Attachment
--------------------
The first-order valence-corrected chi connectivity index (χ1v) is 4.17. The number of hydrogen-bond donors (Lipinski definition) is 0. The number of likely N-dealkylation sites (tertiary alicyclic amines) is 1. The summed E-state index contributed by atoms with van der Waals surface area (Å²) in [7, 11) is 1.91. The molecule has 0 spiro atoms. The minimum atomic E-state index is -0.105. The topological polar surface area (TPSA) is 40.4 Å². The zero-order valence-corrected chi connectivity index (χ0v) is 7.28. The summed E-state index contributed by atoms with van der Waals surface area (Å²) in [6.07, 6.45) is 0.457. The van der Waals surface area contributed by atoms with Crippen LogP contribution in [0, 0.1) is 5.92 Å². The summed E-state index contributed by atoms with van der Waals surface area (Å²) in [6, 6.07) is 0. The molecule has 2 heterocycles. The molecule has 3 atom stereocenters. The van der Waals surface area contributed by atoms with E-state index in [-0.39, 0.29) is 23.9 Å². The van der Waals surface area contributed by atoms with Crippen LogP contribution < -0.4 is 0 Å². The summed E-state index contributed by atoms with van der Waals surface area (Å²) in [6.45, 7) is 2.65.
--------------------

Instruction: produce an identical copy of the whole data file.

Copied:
The first-order valence-corrected chi connectivity index (χ1v) is 4.17. The number of hydrogen-bond donors (Lipinski definition) is 0. The number of likely N-dealkylation sites (tertiary alicyclic amines) is 1. The summed E-state index contributed by atoms with van der Waals surface area (Å²) in [7, 11) is 1.91. The molecule has 0 spiro atoms. The minimum atomic E-state index is -0.105. The topological polar surface area (TPSA) is 40.4 Å². The zero-order valence-corrected chi connectivity index (χ0v) is 7.28. The summed E-state index contributed by atoms with van der Waals surface area (Å²) in [6.07, 6.45) is 0.457. The van der Waals surface area contributed by atoms with Crippen LogP contribution in [0, 0.1) is 5.92 Å². The summed E-state index contributed by atoms with van der Waals surface area (Å²) in [6, 6.07) is 0. The molecule has 2 heterocycles. The molecule has 3 atom stereocenters. The van der Waals surface area contributed by atoms with E-state index in [-0.39, 0.29) is 23.9 Å². The van der Waals surface area contributed by atoms with Crippen LogP contribution < -0.4 is 0 Å². The summed E-state index contributed by atoms with van der Waals surface area (Å²) in [6.45, 7) is 2.65.